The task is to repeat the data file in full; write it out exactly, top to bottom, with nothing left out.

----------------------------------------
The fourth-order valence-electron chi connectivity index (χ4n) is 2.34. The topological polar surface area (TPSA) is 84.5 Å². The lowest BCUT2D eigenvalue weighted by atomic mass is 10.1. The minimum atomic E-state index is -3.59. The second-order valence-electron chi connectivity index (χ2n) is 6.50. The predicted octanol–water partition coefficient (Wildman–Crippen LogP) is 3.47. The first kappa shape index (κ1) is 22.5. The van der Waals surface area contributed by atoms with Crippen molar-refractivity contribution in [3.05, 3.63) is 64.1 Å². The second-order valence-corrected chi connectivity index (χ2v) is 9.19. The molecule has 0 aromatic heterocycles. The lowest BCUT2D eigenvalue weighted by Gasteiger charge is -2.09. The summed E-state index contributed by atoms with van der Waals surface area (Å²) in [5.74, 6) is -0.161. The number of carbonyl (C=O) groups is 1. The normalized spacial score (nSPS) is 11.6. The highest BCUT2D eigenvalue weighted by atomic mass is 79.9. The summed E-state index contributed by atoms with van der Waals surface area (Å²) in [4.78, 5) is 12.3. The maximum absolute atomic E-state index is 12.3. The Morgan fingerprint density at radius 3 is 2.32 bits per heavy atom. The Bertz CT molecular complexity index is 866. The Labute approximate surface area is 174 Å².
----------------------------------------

The fourth-order valence-electron chi connectivity index (χ4n) is 2.34. The topological polar surface area (TPSA) is 84.5 Å². The lowest BCUT2D eigenvalue weighted by atomic mass is 10.1. The minimum atomic E-state index is -3.59. The second-order valence-electron chi connectivity index (χ2n) is 6.50. The predicted octanol–water partition coefficient (Wildman–Crippen LogP) is 3.47. The first kappa shape index (κ1) is 22.5. The van der Waals surface area contributed by atoms with Crippen molar-refractivity contribution in [3.05, 3.63) is 64.1 Å². The second-order valence-corrected chi connectivity index (χ2v) is 9.19. The molecule has 0 aromatic heterocycles. The lowest BCUT2D eigenvalue weighted by Gasteiger charge is -2.09. The summed E-state index contributed by atoms with van der Waals surface area (Å²) in [5.74, 6) is -0.161. The number of carbonyl (C=O) groups is 1. The normalized spacial score (nSPS) is 11.6. The highest BCUT2D eigenvalue weighted by atomic mass is 79.9. The summed E-state index contributed by atoms with van der Waals surface area (Å²) in [4.78, 5) is 12.3. The maximum absolute atomic E-state index is 12.3. The Morgan fingerprint density at radius 3 is 2.32 bits per heavy atom. The Bertz CT molecular complexity index is 866. The Labute approximate surface area is 174 Å².